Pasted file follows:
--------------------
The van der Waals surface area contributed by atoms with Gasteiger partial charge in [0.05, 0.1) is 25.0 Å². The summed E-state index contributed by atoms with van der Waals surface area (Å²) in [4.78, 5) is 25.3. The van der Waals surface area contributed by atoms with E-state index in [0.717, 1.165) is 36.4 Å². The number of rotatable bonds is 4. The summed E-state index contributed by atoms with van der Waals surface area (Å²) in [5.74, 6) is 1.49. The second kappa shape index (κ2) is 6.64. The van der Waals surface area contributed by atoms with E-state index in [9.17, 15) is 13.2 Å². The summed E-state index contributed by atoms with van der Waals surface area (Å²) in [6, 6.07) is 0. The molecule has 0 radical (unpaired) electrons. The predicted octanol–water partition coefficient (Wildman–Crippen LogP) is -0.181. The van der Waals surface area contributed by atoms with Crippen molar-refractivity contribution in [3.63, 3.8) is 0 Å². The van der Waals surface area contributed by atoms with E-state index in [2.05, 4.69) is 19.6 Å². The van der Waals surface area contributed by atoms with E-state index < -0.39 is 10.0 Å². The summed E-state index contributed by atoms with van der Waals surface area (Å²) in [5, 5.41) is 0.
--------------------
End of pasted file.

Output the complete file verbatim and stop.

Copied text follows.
The van der Waals surface area contributed by atoms with Gasteiger partial charge in [0.05, 0.1) is 25.0 Å². The summed E-state index contributed by atoms with van der Waals surface area (Å²) in [4.78, 5) is 25.3. The van der Waals surface area contributed by atoms with E-state index in [0.717, 1.165) is 36.4 Å². The number of rotatable bonds is 4. The summed E-state index contributed by atoms with van der Waals surface area (Å²) in [5.74, 6) is 1.49. The second kappa shape index (κ2) is 6.64. The van der Waals surface area contributed by atoms with E-state index in [9.17, 15) is 13.2 Å². The summed E-state index contributed by atoms with van der Waals surface area (Å²) in [6, 6.07) is 0. The molecule has 0 radical (unpaired) electrons. The predicted octanol–water partition coefficient (Wildman–Crippen LogP) is -0.181. The van der Waals surface area contributed by atoms with Crippen molar-refractivity contribution in [3.63, 3.8) is 0 Å². The van der Waals surface area contributed by atoms with E-state index in [2.05, 4.69) is 19.6 Å². The van der Waals surface area contributed by atoms with E-state index < -0.39 is 10.0 Å². The summed E-state index contributed by atoms with van der Waals surface area (Å²) in [5, 5.41) is 0.